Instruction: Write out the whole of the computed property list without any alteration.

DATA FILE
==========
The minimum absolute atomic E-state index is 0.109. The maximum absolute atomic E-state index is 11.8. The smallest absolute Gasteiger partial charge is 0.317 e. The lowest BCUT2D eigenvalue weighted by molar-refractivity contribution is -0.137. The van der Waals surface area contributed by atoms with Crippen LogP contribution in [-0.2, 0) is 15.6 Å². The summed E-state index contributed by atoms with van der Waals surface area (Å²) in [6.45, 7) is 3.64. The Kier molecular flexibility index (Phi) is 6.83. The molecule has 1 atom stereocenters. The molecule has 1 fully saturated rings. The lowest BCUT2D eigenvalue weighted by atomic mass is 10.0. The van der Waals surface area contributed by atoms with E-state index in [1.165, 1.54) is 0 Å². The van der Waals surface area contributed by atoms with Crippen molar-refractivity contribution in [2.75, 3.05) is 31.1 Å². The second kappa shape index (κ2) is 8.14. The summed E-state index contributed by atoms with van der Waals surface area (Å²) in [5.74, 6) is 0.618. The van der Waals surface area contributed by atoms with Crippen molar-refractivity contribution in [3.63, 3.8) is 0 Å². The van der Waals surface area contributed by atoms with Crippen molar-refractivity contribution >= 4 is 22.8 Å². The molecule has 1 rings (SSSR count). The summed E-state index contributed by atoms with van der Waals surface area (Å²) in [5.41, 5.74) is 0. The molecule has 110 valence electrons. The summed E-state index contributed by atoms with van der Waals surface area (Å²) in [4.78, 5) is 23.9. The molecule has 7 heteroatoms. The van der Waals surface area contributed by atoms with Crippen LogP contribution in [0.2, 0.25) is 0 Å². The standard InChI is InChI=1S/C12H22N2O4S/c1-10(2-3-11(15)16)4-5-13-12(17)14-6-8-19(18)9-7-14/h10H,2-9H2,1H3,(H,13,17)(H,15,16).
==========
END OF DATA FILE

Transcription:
The minimum absolute atomic E-state index is 0.109. The maximum absolute atomic E-state index is 11.8. The smallest absolute Gasteiger partial charge is 0.317 e. The lowest BCUT2D eigenvalue weighted by molar-refractivity contribution is -0.137. The van der Waals surface area contributed by atoms with Crippen LogP contribution in [-0.2, 0) is 15.6 Å². The summed E-state index contributed by atoms with van der Waals surface area (Å²) in [6.45, 7) is 3.64. The Kier molecular flexibility index (Phi) is 6.83. The molecule has 1 atom stereocenters. The molecule has 1 fully saturated rings. The lowest BCUT2D eigenvalue weighted by atomic mass is 10.0. The van der Waals surface area contributed by atoms with E-state index in [1.165, 1.54) is 0 Å². The van der Waals surface area contributed by atoms with Crippen molar-refractivity contribution in [2.75, 3.05) is 31.1 Å². The second kappa shape index (κ2) is 8.14. The summed E-state index contributed by atoms with van der Waals surface area (Å²) in [5.74, 6) is 0.618. The van der Waals surface area contributed by atoms with Crippen molar-refractivity contribution in [3.63, 3.8) is 0 Å². The van der Waals surface area contributed by atoms with Crippen molar-refractivity contribution >= 4 is 22.8 Å². The molecule has 1 rings (SSSR count). The summed E-state index contributed by atoms with van der Waals surface area (Å²) in [5.41, 5.74) is 0. The molecule has 110 valence electrons. The summed E-state index contributed by atoms with van der Waals surface area (Å²) in [4.78, 5) is 23.9. The molecule has 7 heteroatoms. The van der Waals surface area contributed by atoms with Crippen LogP contribution in [0.2, 0.25) is 0 Å². The standard InChI is InChI=1S/C12H22N2O4S/c1-10(2-3-11(15)16)4-5-13-12(17)14-6-8-19(18)9-7-14/h10H,2-9H2,1H3,(H,13,17)(H,15,16).